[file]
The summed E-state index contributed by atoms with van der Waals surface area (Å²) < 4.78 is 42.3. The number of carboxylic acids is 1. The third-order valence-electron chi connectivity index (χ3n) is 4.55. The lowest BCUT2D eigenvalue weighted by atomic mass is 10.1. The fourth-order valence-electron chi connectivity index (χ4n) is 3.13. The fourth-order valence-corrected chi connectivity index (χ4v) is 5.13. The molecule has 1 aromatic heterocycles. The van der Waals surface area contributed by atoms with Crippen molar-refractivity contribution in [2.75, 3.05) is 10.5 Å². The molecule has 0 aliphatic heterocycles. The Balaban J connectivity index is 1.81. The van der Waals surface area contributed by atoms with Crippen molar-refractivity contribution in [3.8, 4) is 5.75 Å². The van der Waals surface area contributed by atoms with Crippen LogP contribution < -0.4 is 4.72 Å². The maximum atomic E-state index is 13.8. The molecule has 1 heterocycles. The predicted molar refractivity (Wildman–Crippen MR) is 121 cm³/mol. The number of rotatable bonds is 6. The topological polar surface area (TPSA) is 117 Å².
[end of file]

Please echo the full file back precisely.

The summed E-state index contributed by atoms with van der Waals surface area (Å²) < 4.78 is 42.3. The number of carboxylic acids is 1. The third-order valence-electron chi connectivity index (χ3n) is 4.55. The lowest BCUT2D eigenvalue weighted by atomic mass is 10.1. The fourth-order valence-electron chi connectivity index (χ4n) is 3.13. The fourth-order valence-corrected chi connectivity index (χ4v) is 5.13. The molecule has 1 aromatic heterocycles. The van der Waals surface area contributed by atoms with Crippen molar-refractivity contribution in [2.75, 3.05) is 10.5 Å². The molecule has 0 aliphatic heterocycles. The Balaban J connectivity index is 1.81. The van der Waals surface area contributed by atoms with Crippen molar-refractivity contribution in [3.8, 4) is 5.75 Å². The van der Waals surface area contributed by atoms with Crippen LogP contribution < -0.4 is 4.72 Å². The maximum atomic E-state index is 13.8. The molecule has 1 heterocycles. The predicted molar refractivity (Wildman–Crippen MR) is 121 cm³/mol. The number of rotatable bonds is 6. The topological polar surface area (TPSA) is 117 Å².